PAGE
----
African-American imams visit Israel to promote faith-based peace in Middle East
The Muslim leaders came from various cities in the U.S. to gain a new understanding of Israel
The Western Wall is always must-see on the list of tourist destinations in Israel. It's no different for nine African-American imams visiting the Holy Land on a mission to promote faith-based peace in the Middle East.
The Muslim leaders came from various cities across the U.S. to gain a new understanding of Israel — insights they will take back to their communities half a world away. As the delegation toured the Old City of Jerusalem and walked through the Jewish quarter, they were shocked to see so much shared history.
“We have more in common than we have in differences,” said Imam Marquq Abdul-Jammi, President of Global Religious Affairs for the Desoto Islamic Center in Desoto, Texas.
After walking through the ancient city, the group arrived at the Western Wall and took time to pray. Imams wearing kufis, with their hands turned skywards, praying side-by-side with Jewish men in skullcaps, all in reverence of the holy stone wall.
“Just to be able to touch it from 2,000 years ago, we can think back, and we have something that’s from the past in our presence,” said Imam Dr. Talib Shareef from the Nation’s Mosque in Washington, D.C.
Referencing the Old City’s ramparts, he said, "I have a responsibility to look at the excellence that was in the past and then look at myself in relation to excellence, and then bring out the best in myself."
He added it was an impactful experience seeing the history that has shaped the present situation in the Middle East.
“This is a reminder for us how close we really are. We overlay each other. We’re a part of each other,” said Dr. Shareef, referencing how all the Abrahamic faiths have rooted history in Israel.
The trip was hosted by the non-profit organization Sharaka, which translates to “partnership” in Arabic. Sharaka was founded in 2020 following the historic signing of the Abraham Accords. Their mission is to shape a new Middle East based on dialogue, understanding, cooperation, and friendship.
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Throughout the weeklong trip, the delegation traveled throughout Israel, touring sites including the Muslim Quarter and Al Aqsa mosque in Jerusalem, the Peres Center for Peace and Innovation, a Bedouin village in northern Israel, as well as the Yad Vashem Holocaust Remembrance Center. They heard more than a dozen lectures from leading experts and activists on the geo-political realities in the Middle East, such as the deputy mayor of Jerusalem Fleur Hassan-Nahoum, Israeli-Arab filmmaker and journalist, Khaled Abu Toameh, and Rabbi Sarel Rosenblat, co-founder of the Ohr Torah Interfaith Center.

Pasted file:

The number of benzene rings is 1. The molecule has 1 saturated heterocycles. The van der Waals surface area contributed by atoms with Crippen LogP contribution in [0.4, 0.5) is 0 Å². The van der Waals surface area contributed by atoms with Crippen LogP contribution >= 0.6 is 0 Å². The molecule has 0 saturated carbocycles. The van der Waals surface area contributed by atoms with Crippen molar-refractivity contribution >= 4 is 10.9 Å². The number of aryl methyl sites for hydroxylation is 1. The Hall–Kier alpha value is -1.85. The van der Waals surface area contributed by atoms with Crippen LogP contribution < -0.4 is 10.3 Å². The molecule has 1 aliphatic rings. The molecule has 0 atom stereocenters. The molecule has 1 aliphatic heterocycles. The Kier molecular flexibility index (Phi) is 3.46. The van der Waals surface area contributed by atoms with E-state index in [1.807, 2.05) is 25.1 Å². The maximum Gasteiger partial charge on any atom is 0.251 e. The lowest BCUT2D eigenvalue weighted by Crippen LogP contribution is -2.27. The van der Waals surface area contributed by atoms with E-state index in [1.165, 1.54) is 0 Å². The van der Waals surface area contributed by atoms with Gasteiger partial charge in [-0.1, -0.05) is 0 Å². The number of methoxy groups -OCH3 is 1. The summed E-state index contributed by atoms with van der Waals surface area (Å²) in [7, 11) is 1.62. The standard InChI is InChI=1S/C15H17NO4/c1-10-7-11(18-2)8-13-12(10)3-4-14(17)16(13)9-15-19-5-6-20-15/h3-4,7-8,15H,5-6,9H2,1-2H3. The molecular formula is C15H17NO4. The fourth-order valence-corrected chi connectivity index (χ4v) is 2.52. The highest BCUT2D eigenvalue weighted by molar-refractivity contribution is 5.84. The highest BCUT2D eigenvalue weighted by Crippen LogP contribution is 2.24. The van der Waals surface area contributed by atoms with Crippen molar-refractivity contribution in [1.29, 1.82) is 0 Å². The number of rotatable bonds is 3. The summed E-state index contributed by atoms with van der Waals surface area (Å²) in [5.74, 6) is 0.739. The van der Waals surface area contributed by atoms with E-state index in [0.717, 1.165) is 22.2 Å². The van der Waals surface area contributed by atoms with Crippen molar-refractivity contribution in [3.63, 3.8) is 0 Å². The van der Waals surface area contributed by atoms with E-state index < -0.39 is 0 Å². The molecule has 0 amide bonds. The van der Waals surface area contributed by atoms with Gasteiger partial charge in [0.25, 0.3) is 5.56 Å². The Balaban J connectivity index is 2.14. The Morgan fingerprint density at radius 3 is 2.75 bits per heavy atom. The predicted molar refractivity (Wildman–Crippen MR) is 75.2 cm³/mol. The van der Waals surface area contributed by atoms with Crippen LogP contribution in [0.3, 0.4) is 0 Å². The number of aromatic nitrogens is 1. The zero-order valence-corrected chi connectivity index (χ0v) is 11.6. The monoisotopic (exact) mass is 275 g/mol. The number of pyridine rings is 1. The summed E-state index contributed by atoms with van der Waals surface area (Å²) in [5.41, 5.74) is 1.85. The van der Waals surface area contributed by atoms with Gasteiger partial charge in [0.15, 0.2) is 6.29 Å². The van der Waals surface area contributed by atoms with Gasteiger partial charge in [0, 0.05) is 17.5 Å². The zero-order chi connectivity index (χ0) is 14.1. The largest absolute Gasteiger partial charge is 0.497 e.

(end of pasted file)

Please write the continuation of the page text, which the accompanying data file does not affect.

Sharaka is a unique organization, as it is made up of Jews, Muslims, Christians, and Druze from around the Middle East, all working together in ‘partnership’ to educate and build off of the Abraham Accords.
“One of the things that was mentioned a couple of times is that Jerusalem is a model because we see the mixture of different religions, different ethnic groups, but all sharing a common history,” said Imam Rashad Abdul Rahmaan from the Atlanta Masjid of Al-Islam in Atlanta, Georgia. “I think it’s important as leaders, as teachers, first you have to know what you’re talking about.”
He plans to teach his congregation lessons of coexistence he witnessed first-hand during his tour of Jerusalem. "I had no idea all of these layers were added one on top of the other, which lets us know it’s not only a sacred site for one group, it's a sacred site for several groups, and we have all been contributing to it. And not just as Muslims, Jews, and Christians, but also as human beings, this is our shared inheritance," said Rahmaan.
That’s exactly why the delegation of American imams traveled halfway around the world, to learn about their own history and how the Abrahamic faiths are intertwined. Now, they will bring their new perspectives back to the United States, and help promote a future geared toward peace.